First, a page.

UNHCR – Asylum seekers cultivate new life in Bosnia and Herzegovina

Most people associate the countryside with the beauty of nature, but when Adel, an asylum seeker, first glimpsed the countryside near his new village in Bosnia and Herzegovina, he saw a chance to transform fertile land into a flourishing business.


It was in 2018 and he had just arrived in the village near the northwestern town of Bihac with his 12-year-old son Sajad after fleeing Iran.

“The countryside around Bihać has good land and I immediately saw a chance for my son and I to build a new life… The good people in the village offered me the opportunity to start my life over and I took it this chance, ”he said.

He tapped into his knowledge as an agronomist in Iran to plant corn, onions and pickles, raise poultry and raise bees on the free plot of land the villagers had given him. His goal now is to create a thriving business that will provide jobs for the local population.

However, he cannot fulfill this dream until he receives a decision on his asylum claim.

UNHCR, the United Nations Refugee Agency, is aware of some 75,000 refugees, asylum seekers and migrants who have passed through Bosnia and Herzegovina since the start of 2018. Only a small percentage remain in the country to seek help. asylum, while most try to reach Western Europe.

Adel is one of a tiny minority of those who see their future in Bosnia and would like to stay there. Overall, the number of asylum seekers and migrants arriving in the country fell during the COVID-19 pandemic, but authorities still face challenges in providing both humanitarian assistance and access. the rights of vulnerable groups, including asylum seekers.

“I have plans and resources to improve my family’s life.”

The capacity of the authorities is particularly strained in the north-western part of Una-Sana canton, where the village of Adel is located, as well as in Sarajevo, the capital.

The long waiting times make the situation particularly stressful for those seeking asylum in the country due to the resulting uncertainty. Adel, for example, applied for asylum in 2019 with the help of UNHCR.

Nine months later, he obtained the right to work. In addition to caring for his land, he put his language and other skills to good use as a cultural mediator with World Church Service at reception centers in Una-Sana Township while waiting. a decision on their refugee status.

“Now my main concern is to wait for the decision of the authorities. I have plans and resources to improve my family’s life in Bihać, expand my crops and be able to sell the products. To do this, I must have my status regulated, ”he said.

  • Adel kneels next to the pickles he planted on his farm in northwestern Bosnia and Herzegovina. © UNHCR / Dorijan Klasnic

  • Adel rocks eggs at his farm in northwestern Bosnia and Herzegovina.

    Adel rocks eggs at his farm in northwestern Bosnia and Herzegovina. © UNHCR / Dorijan Klasnic

  • Adel and her 12-year-old son Sajad surrounded by onions planted on Adel's farm in Bosnia and Herzegovina.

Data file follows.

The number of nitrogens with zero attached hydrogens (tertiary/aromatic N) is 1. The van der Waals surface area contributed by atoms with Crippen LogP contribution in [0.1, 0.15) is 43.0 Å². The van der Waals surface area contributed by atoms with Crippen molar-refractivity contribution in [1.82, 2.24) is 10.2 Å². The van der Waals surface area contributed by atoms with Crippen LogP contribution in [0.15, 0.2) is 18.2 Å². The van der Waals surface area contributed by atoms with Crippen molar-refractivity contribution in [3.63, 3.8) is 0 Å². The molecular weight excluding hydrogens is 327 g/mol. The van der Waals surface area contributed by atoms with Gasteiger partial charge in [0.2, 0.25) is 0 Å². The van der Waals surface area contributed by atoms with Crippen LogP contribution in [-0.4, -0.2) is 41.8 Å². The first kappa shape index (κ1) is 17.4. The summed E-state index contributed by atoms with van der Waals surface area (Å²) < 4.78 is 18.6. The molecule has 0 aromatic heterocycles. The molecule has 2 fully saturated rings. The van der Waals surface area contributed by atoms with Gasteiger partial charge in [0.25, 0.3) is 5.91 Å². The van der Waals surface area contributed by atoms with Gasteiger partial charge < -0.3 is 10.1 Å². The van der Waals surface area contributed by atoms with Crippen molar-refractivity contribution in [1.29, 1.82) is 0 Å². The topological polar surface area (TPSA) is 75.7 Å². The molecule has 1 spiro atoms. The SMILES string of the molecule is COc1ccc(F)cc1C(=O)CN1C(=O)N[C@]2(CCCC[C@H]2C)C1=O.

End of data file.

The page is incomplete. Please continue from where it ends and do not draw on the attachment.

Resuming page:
Adel and her 12-year-old son Sajad surrounded by onions planted on Adel’s farm in Bosnia and Herzegovina. © UNHCR / Dorijan Klasnic

UNHCR’s Deputy High Commissioner for Protection, Gillian Triggs, met Adel during her visit to Bosnia and Herzegovina in July. She congratulated him for his entrepreneurial contribution to the country’s economy and to his local community, while still being an asylum seeker.

“It is important to identify genuine asylum seekers in Bosnia and Herzegovina as early as possible and to register and process their applications,” she said, stressing that she understood the pressure Adel and others are faced as they wait, many times for years, for their decision.

“Long waiting times, especially for vulnerable people, can affect their integration potential. UNHCR will help the authorities to improve asylum processes, ”she said.

UNHCR is working with the Ministry of Human Rights and Refugees as well as with civil society and refugees to develop a settlement for better integration. The law would help asylum seekers navigate the country’s complex administrative system, improve access to education, vocational and language training, and social services.

“Be patient and learn the language.”

In the meantime, however, the road to finding a place in society can be long. Saiffedin Khalid, for example, arrived in the country from the Syrian city of Aleppo on a student visa in 2015 and applied for asylum soon after.

It took him another two years before he could enroll in the University of Travnik, but he was forced to drop out because he was not allowed to work and earn an income. Eventually he was granted subsidiary protection status – a form of international protection that usually comes with fewer rights than refugee status – and moved to Sarajevo where he found work as a tour guide in an agency. local travel.

In April 2020, he lost this job due to the COVID-19 pandemic. Thanks to an EU-funded project to mitigate the impact of the pandemic on vulnerable refugees in Bosnia and Herzegovina, he received assistance from UNHCR until COVID restrictions were relaxed and he could recover his work.

Since May, he has been working with UNHCR’s free legal aid partner in the country, Vaša Prava, as a peer-to-peer educator on another EU-funded project that provides information to potential asylum seekers. It’s a fresh start and an opportunity to practice your Bosnian language skills, but it has been a long journey to stability.

“I tell people who want to seek asylum in Bosnia (…) to be patient and learn the language because it shows respect for the community that welcomes you,” he said. “It takes time, but having a safe new life is doable.”

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